This week my yoga teacher said, Think about your relationship with time… and what occurred to me in these COVID times is to wonder at our relationship with place, how relationships need to meet in real place as much as real time, something the online meeting has yet to master, because as humans everything we come to in this world is through the body: speaking, eating, seeing, hearing, breathing, moving, believing, knowing, but especially touching. This is presence. And how there’s a vague sense of displacement in all my relations right now, a sense of imbalance as we approach the balancing promise of Spring Equinox. And how excited, how heady, how giddy I become at the prospect and the reality of meeting someone, anyone in the flesh.
Time keeps moving through space: water, wind, fire. It’s what defines life. Perhaps what it means to be human. No matter if our land masses were separated by oceans millions of years ago, separated and reconstituted how many times? Birds, mammals, fish, humans: we keep migrating, we adapt. The earth recreates herself, hemisphere by hemisphere, season by season but especially in spring. Chooses to sprout, to root, to give birth to another round of life.
There was a heart meditation I used to do with groups, “heart” for compassion, Buddhist in inspiration. Sometimes I would do it accompanied by a video from the National Film Board of Canada called Cosmic Zoom: Hold this moment in your heart: this body, breathing, alive, moving. In your mind begin to widen the circle of view, imagine yourself like a bird lifting from the ground, your home/your neighbourhood receding below, broadening wider and wider, the whole city/the whole countryside floating into view. See it in all its fullness: pain and expectation. Soon whole provinces, then countries, borders dissolving, rivers running into oceans. Holding more and more of it in your body. Continents slipping, becoming one green-blue-smoky whole, the lights of cities, the hum of rainforests. We move through time and back into space, Earth, one of a multiplicity of planets whirling, taking flight as we pass; moons in orbit; solar systems; stars and comets streaming by us. The galaxies we know and the galaxies we don’t know. Black holes and worm holes. The universe within us and around us, darkness and light.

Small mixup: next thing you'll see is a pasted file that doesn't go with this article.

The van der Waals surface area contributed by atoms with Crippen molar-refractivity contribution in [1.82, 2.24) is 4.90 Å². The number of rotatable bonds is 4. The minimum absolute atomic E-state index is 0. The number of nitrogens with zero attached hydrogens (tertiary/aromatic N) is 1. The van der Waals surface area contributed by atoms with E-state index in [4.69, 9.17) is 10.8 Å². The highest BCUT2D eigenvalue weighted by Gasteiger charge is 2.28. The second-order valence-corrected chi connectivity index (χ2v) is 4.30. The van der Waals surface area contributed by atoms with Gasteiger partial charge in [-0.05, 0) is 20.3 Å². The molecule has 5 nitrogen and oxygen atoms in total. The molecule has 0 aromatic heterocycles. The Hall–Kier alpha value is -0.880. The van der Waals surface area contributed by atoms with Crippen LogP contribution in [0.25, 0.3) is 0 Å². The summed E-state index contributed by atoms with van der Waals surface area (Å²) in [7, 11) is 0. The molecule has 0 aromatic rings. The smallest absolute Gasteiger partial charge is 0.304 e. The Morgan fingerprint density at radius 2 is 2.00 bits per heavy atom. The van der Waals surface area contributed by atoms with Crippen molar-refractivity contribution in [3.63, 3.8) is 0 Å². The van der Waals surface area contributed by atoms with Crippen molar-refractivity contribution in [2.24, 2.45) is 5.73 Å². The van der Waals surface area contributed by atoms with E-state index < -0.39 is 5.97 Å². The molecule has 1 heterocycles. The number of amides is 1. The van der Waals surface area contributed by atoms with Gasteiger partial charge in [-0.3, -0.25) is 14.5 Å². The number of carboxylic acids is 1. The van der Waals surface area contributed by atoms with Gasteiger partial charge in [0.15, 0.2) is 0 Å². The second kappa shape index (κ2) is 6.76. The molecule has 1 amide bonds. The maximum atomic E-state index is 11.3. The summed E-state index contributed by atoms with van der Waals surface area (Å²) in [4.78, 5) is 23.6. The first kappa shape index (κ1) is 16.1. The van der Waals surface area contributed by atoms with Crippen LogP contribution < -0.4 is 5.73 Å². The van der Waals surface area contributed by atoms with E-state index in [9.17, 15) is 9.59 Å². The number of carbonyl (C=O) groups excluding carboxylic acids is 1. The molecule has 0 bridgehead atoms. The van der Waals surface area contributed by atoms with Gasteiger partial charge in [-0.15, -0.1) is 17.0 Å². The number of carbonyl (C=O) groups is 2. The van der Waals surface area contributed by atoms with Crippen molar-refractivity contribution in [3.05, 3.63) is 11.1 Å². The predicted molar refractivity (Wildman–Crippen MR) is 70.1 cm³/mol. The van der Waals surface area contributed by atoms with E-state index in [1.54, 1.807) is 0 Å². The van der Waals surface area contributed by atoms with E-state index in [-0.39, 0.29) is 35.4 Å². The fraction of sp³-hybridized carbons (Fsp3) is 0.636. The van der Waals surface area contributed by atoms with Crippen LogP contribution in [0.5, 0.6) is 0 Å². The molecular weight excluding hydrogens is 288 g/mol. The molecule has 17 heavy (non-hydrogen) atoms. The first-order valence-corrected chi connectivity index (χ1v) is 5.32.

Until we stop to hold all of it, all of the displacement that precedes new growth: forests on fire in the Amazon, shrinking glaciers, and breaking icebergs. Oil patch labourers caught in the eye of climate change. Black Lives Matter protests, the small farmers protesting Big Agriculture in India, the democracy activists in Hong Kong, in Burma, the abandoned prisoners of war in the deserts of Syria, the memorials for missing and murdered Indigenous women, black women, women of colour and all women who die by violence. Seniors stuck inside long term care longing for connection, the frontline workers exhausted and the hospitality workers waiting for the end of COVID. People lining up for vaccinations. Tulips and perennials pushing up from the soil in our own backyards. Migratory birds getting ready to sluff off their southern wintering grounds and the child refugees of Central America massing on the southern US border. We hold all of it in this body. This heart. And then we let it all go. As so many struggles surge forward to come into the light.